Influences of Serendipity on Consumer Medical Information Personalization Public Deposited

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  • March 19, 2019
  • Fan, Xiangyu
    • Affiliation: School of Information and Library Science
  • Serendipity is an important concept in the field of information science. It has a potential of enhancing information seeking process by unexpected discovery. Serendipitous recommendation has been incorporated into the design of personalized systems to minimize blind spots in information delivery. Little evidence has been found to identify how serendipity influences personalization of consumer medical information delivery. This dissertation attempts to examine what roles serendipity plays in filtering consumer medical information and to understand how to incorporate serendipity in an effective manner. In addition, the study seeks to clarify user attitudes on unexpected discoveries of medical content in filtering settings as well as users' interest changes during this process. To empirically analyze the influence of serendipity, a medical news filtering system named MedSDFilter was developed. The system can personalize the delivery of news articles based on users' interest profiles. In MedSDFilter, serendipitous recommendation was integrated into personalized filtering through one of three serendipity models (randomness-based, knowledge-based and learning-based). Using Medical News Today site as information source, three different system modalities were compared by conducting user experiments. Thirty staff members were recruited to read and rate medical news delivered by one of three system modalities. The results of user study indicate that serendipity has an important role in medical news content delivery. As for how to incorporate serendipity, it is shown that using physician knowledge effectively enhanced serendipitous recommendation. In addition, the results suggest that the performance of serendipitous recommendation was further improved after learning algorithms were adopted. This study also provide some evidence to show user satisfaction on unexpected discovery and user interest change associated with this type of discovery. Finally, the study demonstrated the individual difference in seeking consumer medical information. The results of this study provide the system designers implications and suggestions to avoid potential drawbacks related to over-personalization in information delivery. This study enhances the understanding of users' behavior regarding the consumption of medical information and generates new guidelines which can be used in developing information systems in medical area.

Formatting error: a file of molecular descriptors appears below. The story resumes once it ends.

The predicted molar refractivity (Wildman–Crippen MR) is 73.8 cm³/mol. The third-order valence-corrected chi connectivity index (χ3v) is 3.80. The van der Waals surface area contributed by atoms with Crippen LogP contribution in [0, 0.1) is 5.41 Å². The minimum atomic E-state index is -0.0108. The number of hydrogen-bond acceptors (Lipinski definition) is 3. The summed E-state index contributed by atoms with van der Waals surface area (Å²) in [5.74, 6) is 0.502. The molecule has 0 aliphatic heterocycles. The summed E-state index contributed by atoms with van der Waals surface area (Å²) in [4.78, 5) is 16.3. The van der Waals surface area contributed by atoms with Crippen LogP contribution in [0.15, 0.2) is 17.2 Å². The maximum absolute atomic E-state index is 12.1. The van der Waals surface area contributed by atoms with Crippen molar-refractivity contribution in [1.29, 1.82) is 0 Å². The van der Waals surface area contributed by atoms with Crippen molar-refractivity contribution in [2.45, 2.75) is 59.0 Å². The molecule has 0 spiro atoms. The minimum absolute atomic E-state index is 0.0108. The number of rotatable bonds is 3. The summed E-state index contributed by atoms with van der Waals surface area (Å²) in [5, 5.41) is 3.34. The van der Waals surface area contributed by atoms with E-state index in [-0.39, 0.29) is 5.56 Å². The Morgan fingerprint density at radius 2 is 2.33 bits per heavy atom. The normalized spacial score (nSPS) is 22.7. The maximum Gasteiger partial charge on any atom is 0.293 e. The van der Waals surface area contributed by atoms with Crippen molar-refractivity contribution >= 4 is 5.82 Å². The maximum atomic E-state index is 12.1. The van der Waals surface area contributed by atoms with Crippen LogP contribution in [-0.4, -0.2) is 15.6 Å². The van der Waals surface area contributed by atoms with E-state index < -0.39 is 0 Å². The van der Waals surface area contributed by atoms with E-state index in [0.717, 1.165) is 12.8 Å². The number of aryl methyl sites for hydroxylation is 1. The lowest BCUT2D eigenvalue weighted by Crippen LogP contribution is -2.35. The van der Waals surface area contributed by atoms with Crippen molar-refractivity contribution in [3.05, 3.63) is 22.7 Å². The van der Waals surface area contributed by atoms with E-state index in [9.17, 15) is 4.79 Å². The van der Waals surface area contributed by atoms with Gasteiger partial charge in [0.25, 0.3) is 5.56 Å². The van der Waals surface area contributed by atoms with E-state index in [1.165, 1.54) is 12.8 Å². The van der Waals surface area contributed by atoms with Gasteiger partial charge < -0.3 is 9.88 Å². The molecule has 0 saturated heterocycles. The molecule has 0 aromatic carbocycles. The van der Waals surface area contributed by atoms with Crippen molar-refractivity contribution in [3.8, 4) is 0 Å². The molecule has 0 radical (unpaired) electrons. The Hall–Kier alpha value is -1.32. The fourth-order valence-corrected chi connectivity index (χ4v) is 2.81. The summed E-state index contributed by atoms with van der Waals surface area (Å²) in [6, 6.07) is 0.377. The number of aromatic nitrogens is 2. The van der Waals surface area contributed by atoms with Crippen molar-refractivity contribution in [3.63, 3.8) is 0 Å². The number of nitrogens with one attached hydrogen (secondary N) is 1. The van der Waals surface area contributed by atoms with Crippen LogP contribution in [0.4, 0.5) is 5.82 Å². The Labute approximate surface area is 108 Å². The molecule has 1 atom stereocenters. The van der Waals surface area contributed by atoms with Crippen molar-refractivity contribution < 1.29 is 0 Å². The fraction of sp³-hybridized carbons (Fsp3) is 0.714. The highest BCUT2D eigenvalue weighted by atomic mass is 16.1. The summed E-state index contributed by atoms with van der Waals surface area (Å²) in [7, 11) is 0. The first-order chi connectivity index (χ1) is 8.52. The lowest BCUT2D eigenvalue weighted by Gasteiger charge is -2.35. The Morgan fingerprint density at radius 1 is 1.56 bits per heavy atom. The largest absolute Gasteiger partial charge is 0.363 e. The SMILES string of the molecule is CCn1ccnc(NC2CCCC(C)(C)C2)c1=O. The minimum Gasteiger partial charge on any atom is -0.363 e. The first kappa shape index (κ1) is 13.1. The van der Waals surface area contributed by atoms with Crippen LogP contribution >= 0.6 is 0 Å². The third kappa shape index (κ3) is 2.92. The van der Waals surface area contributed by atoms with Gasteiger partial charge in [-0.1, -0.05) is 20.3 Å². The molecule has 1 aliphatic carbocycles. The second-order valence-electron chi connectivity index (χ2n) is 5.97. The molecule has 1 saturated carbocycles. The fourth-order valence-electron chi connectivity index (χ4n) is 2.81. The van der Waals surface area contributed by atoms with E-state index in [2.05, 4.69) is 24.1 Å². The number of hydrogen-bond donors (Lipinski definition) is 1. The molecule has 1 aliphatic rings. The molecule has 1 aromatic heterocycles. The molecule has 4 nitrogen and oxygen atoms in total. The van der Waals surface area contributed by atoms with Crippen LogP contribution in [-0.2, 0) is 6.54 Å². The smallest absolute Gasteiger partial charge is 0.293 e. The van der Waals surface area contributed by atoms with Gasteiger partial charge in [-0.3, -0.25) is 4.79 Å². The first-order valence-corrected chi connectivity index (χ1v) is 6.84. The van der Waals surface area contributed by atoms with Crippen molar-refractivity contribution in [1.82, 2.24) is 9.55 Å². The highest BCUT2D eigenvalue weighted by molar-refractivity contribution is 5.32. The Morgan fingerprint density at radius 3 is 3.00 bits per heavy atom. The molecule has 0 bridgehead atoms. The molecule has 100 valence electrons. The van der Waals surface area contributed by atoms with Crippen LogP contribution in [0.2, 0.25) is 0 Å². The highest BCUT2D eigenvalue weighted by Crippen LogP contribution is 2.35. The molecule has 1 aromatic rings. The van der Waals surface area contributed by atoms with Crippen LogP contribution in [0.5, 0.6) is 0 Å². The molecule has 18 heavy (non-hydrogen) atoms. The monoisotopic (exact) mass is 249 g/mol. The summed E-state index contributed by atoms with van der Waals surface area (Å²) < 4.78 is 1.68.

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Rights statement
  • In Copyright
  • Capra, Robert
  • Quiroga, Luz
  • Mostafa, Javed
  • Hemminger, Bradley M.
  • Greenberg, Jane
  • Doctor of Philosophy
Degree granting institution
  • University of North Carolina at Chapel Hill Graduate School
Graduation year
  • 2015
Place of publication
  • Chapel Hill, NC
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